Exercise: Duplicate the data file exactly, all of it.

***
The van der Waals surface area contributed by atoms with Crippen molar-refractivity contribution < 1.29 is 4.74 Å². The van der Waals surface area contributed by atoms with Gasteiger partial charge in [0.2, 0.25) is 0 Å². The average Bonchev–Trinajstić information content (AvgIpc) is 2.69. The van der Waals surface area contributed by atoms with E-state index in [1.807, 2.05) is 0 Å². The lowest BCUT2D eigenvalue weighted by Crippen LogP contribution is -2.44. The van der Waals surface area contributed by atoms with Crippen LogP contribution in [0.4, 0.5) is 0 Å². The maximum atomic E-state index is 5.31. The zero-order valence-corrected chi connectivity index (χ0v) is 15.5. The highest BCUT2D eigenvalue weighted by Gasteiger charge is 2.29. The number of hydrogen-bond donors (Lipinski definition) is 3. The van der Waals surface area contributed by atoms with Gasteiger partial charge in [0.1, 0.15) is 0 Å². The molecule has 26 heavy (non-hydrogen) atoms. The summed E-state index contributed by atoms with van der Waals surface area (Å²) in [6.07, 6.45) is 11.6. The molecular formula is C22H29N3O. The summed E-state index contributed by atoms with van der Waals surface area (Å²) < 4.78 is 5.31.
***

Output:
The van der Waals surface area contributed by atoms with Crippen molar-refractivity contribution < 1.29 is 4.74 Å². The van der Waals surface area contributed by atoms with Gasteiger partial charge in [0.2, 0.25) is 0 Å². The average Bonchev–Trinajstić information content (AvgIpc) is 2.69. The van der Waals surface area contributed by atoms with E-state index in [1.807, 2.05) is 0 Å². The lowest BCUT2D eigenvalue weighted by Crippen LogP contribution is -2.44. The van der Waals surface area contributed by atoms with Crippen LogP contribution in [0.4, 0.5) is 0 Å². The maximum atomic E-state index is 5.31. The zero-order valence-corrected chi connectivity index (χ0v) is 15.5. The highest BCUT2D eigenvalue weighted by Gasteiger charge is 2.29. The number of hydrogen-bond donors (Lipinski definition) is 3. The van der Waals surface area contributed by atoms with Gasteiger partial charge in [0.1, 0.15) is 0 Å². The molecule has 26 heavy (non-hydrogen) atoms. The summed E-state index contributed by atoms with van der Waals surface area (Å²) in [6.07, 6.45) is 11.6. The molecular formula is C22H29N3O. The summed E-state index contributed by atoms with van der Waals surface area (Å²) < 4.78 is 5.31.